Value children's movement play afresh
Hear the basic guidelines we have created together over the years:
Discover that where you put the Area can make a big different
Consider simple resources you might need
Reflect on the different roles members of your team might take to support this learning area
Think about the range of learning that happens here - physical, social and emotional. And how wellbeing is enhanced here
Reflect on partnerships with parents
Learn about the value of including a focused Movement Play Area within your indoor learning environment - and hear from practitioners who have years of experience of supporting Areas in their setting.
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Another fantastic informative course. With my eldest being 16 and youngest just 4 it is really interesting to have this knowledge now and think back about all three of my own children’s development. For my own setting it has really made me think about connections between floor play, emotions and confidence with all tasks, not just fine and gross movement based tasks.
Completely changed the way that I look at the children in my classroom. understanding why they move and play in the way they do as child experts just makes so much sense now.
I love how this course has opened my eyes to a different way of thinking. It's made me aware of my reactions to how children play and move around the setting. I'm always asking myself why? and how can I aid them? Or just observe, observe.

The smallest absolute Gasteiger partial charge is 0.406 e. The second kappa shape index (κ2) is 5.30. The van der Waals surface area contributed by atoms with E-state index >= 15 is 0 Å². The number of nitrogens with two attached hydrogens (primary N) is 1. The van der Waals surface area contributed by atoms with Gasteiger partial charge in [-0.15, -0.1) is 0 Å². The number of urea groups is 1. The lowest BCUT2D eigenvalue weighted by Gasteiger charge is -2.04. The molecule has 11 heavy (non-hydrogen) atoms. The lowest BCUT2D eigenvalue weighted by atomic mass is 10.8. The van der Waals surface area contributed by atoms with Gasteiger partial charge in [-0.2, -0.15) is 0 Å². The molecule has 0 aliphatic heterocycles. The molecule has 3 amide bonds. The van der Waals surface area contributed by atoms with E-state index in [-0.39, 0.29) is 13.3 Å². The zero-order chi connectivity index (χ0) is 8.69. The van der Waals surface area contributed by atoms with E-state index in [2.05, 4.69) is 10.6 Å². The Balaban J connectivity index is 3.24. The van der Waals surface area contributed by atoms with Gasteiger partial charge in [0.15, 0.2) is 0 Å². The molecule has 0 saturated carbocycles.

100% of the early years research partners involved in creating the Development Movement Play research project reported that children were involved in more physical activity when they set up an Indoor Movement Play Area.
A dedicated space for movement play
The way you set up an indoor area, (designed to value children's love of spontaneous movement play), makes a big difference. Experienced early years practitioners have lots to share.
Increasing physical engagement
When children have access to an indoor Movement Play Area (as well as an outdoor playground) they move more - and engage in a wider range of movement.
Practitioners can support movement play in different ways - as an open area of continuous provision, by watching in very focused ways, or by joining the movement play. Everyone needs to find the role that suits them 9and their setting) best.
Supporting social and emotional development
It's not only physical development that a Movement Play Area supports. Children use this non-verbal space to learn how to make and build relationships, explore and communicate their feelings and build empathy for others. Here, they find a bigger voice.